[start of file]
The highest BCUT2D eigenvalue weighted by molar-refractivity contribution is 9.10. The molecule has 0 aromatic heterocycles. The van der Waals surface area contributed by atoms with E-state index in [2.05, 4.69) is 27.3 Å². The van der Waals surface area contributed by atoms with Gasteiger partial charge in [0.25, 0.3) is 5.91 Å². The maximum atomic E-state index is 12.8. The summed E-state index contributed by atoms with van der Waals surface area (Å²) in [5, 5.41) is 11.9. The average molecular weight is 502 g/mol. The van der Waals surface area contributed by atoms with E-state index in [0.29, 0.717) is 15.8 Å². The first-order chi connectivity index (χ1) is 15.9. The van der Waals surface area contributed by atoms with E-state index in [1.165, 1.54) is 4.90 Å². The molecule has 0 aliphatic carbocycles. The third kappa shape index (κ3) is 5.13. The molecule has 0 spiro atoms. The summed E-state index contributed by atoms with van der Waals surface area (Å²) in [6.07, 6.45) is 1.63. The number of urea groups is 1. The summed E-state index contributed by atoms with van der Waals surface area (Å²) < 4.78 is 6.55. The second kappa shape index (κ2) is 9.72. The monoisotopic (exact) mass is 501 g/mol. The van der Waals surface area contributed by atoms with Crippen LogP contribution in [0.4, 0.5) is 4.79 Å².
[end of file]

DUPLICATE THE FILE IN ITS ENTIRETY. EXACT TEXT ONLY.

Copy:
The highest BCUT2D eigenvalue weighted by molar-refractivity contribution is 9.10. The molecule has 0 aromatic heterocycles. The van der Waals surface area contributed by atoms with E-state index in [2.05, 4.69) is 27.3 Å². The van der Waals surface area contributed by atoms with Gasteiger partial charge in [0.25, 0.3) is 5.91 Å². The maximum atomic E-state index is 12.8. The summed E-state index contributed by atoms with van der Waals surface area (Å²) in [5, 5.41) is 11.9. The average molecular weight is 502 g/mol. The van der Waals surface area contributed by atoms with E-state index in [0.29, 0.717) is 15.8 Å². The first-order chi connectivity index (χ1) is 15.9. The van der Waals surface area contributed by atoms with E-state index in [1.165, 1.54) is 4.90 Å². The molecule has 0 aliphatic carbocycles. The third kappa shape index (κ3) is 5.13. The molecule has 0 spiro atoms. The summed E-state index contributed by atoms with van der Waals surface area (Å²) in [6.07, 6.45) is 1.63. The number of urea groups is 1. The summed E-state index contributed by atoms with van der Waals surface area (Å²) < 4.78 is 6.55. The second kappa shape index (κ2) is 9.72. The monoisotopic (exact) mass is 501 g/mol. The van der Waals surface area contributed by atoms with Crippen LogP contribution in [0.4, 0.5) is 4.79 Å².